Free AAPA app

The AAPA has developed an app! They officially launched it at conference and I wanted to give you a little overview. Cost: FREE
Easily accessible links to JAAPA, PA Professional, the PA microsite, and Joblink!

Keep up with the social media buzz and the trending #hashtags.

Keep up with the latest news in the AAPA profession.


PA MAN - I Love Conference!

This, in a nutshell, is why I love conference. PAs know how to have fun. Hope to see everyone there in Boston next year! Check out the video...


Atrial Fibrillation

AFib, The Basics

  1. irregularly iregular
  2. irregular RR intervals
  3. not a P wave in front of every QRS
  4. atrial rate = 400-600bpm, ventricular rate = 80-160bpm
Etiologies = PIRATES
P = pulmonary (COPD, PE)/pheo/pericarditis
I = ischemic heart dz +/- HTN
R = rheumatic heart dz
A= anemia/atrial myxoma
T = throtoxicosis
E = ethanol ("holiday heart)/cocaine
S = sepsis (post-operative)

  1. fatigue (most common)
  2. tachypnea
  3. palpitations
  4. lightheaded

Work Up
(Test yourself... why would you order each of these? what are you looking for?) - answers below
  1. EKG
  2. ECHO
  3. TSH (?)
  4. Baseline coags

  1. EKG = narrow complex QRS (<120msec), variable RR, irregular or absent P waves
  2. ECHO = maybe thrombi, maybe dilated L atrium
  3. TSH (?) = hyperthyroidism can cause AF
  4. Baseline coags = getting baseline prior to starting anticoagulation

Of note: if you are looking for THROMBI..."normal" ECHOs (transthoracic) has low sensitivity - transesophageal ECHOs allow for better visualization of L atrial appendage (location where most thrombi form) 

source: First Aid for the Wards by Le, Bhushan, Skapik
pic source: http://www.saintvincenthealth.com/Services/Heart/Heart-Resource-Library/Atrial-Fibrillation/default.aspx


Diabetes Insipidus, Part 2

Diagnosing DI

Polyuria = urine vol > 3L in 24 hrs - there are many causes of polyuria and it is important to figure out if the cause is DI or something else prior to establishing treatment

Urine osmolality (osm) of > 300 mOsmol/kg + high serum glucose --> think diabetes mellitus
Urine osmolality (osm) of > 300 mOsmol/kg + high serum urea --> think renal dz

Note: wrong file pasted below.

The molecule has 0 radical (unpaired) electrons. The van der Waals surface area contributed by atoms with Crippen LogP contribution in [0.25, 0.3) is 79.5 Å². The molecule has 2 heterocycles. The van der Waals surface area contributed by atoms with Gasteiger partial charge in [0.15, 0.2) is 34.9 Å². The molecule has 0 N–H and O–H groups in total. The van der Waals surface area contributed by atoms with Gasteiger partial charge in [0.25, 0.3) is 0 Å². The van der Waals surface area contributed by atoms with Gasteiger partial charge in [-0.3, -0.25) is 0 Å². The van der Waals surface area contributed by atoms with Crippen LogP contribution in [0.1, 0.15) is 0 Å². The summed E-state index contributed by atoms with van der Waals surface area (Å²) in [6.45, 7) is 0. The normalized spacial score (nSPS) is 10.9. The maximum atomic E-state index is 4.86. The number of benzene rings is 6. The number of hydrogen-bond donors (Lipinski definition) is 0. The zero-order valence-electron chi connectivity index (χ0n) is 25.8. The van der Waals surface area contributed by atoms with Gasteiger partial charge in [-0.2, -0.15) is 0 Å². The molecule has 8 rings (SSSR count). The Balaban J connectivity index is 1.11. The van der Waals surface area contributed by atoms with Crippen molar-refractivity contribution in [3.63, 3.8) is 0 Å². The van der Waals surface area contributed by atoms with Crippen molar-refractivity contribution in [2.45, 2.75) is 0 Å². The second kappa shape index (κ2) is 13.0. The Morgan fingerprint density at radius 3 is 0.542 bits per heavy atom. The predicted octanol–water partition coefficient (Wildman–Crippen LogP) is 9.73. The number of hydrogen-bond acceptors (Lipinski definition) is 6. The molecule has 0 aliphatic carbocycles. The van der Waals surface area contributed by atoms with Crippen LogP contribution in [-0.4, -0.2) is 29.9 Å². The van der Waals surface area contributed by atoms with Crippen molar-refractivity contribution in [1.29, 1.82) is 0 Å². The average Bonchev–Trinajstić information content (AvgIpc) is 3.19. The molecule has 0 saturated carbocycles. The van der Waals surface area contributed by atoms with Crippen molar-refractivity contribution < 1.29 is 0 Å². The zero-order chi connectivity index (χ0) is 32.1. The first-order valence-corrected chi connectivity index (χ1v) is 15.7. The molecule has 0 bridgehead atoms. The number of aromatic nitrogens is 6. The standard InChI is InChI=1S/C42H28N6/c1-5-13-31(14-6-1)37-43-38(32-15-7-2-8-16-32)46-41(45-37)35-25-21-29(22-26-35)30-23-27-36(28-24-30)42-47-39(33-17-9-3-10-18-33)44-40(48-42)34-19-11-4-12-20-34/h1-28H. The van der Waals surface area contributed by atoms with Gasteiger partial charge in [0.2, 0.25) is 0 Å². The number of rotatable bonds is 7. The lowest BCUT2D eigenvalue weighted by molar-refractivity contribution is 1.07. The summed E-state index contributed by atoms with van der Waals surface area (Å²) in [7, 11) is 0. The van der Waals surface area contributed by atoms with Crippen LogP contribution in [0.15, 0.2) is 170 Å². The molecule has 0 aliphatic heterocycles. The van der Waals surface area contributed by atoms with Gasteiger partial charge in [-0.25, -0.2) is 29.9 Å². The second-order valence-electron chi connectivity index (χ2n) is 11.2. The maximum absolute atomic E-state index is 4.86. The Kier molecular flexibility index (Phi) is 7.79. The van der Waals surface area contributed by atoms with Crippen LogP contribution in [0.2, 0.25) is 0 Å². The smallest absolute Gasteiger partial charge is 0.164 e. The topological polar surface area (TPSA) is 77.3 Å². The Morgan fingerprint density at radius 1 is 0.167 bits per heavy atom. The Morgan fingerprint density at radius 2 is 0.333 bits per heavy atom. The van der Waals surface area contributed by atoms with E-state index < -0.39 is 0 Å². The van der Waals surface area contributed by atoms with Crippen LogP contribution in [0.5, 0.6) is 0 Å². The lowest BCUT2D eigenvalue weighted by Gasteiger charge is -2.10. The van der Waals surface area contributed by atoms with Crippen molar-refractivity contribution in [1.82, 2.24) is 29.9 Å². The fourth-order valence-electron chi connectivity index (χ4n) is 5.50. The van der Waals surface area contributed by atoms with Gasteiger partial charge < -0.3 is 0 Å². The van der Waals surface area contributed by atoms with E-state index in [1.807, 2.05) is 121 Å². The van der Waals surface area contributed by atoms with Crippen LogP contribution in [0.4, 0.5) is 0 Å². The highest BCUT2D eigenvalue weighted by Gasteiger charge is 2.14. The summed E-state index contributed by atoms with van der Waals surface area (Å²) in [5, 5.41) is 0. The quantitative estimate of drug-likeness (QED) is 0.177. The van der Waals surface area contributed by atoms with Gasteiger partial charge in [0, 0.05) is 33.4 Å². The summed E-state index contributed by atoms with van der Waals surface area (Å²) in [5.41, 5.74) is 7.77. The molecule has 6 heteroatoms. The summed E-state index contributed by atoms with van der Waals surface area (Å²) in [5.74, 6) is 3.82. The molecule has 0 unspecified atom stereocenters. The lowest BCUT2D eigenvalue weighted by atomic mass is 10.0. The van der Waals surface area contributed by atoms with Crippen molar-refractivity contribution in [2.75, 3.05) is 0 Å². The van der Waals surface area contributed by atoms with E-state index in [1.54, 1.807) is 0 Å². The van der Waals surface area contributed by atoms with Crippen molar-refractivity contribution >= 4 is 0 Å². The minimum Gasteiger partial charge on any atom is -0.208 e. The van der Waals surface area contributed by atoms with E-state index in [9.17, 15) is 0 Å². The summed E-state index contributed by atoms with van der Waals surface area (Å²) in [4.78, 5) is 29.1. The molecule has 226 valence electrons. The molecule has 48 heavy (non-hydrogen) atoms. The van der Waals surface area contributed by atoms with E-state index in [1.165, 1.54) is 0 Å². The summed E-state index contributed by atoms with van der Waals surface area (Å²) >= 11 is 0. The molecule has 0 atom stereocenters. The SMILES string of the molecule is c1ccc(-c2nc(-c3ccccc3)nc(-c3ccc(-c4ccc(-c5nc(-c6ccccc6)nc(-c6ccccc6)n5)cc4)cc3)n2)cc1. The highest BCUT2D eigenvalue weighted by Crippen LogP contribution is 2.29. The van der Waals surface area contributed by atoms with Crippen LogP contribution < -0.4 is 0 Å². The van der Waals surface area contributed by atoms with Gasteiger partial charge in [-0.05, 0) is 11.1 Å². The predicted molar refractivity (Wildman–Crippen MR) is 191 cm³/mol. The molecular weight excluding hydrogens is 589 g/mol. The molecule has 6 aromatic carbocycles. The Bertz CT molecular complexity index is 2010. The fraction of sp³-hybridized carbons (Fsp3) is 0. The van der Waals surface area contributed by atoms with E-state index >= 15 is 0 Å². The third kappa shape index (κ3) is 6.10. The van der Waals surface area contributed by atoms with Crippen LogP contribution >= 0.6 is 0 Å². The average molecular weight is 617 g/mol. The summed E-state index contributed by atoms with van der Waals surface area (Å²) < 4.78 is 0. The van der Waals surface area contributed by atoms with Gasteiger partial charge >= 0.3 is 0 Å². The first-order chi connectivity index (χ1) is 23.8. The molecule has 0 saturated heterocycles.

Urine osmolality (osm) of < 200 mOsmol/kg + polyuria --> think DI

So you have a patient that has urine ohm < 200 + polyuria and you are thinking DI... how do you differentiate between central DI and nephrogenic DI?

Answer: water deprivation test

Central DI
urine osm < plasma osm after dehydration
after ADH injections urine osm increases by >50%

Psychogenic DI

urine osm > plasma osm after dehydration
after ADH injections urine osm increases minimally

Nephrogenic DI

urine osm < plasma osm after dehydration
after ADH injections urine osm increases by <50%

Makaryus/Mcfarlane. DI: diagnosis and treatement of a complex disease Cleveland Clinic Journal of Medicine Jan 2006 Vol 73:1
pic source: medicaltextboks.blogspot.com


Old and New Blog Entries

I have had several people email asking me to make it easier to find "old" posts. I have converted the dated section to include "Titles" as well. Hope this helps!

You can also look under the different "Themes".

If you aren't finding what you are looking for... shoot me and email and I will working on adding a post to answer your question.

Upcoming topics from emails received include the following:

-Suturing techniques
-Scubbing in for the 1st time
-Better note writing tips
-Making the best out of your rotations
-Important neurosurgical exam findings


Blog for Women in Surgery

I recently came across this blog... seems to just be starting up, but has lots of promise. I've added it to my favorites list.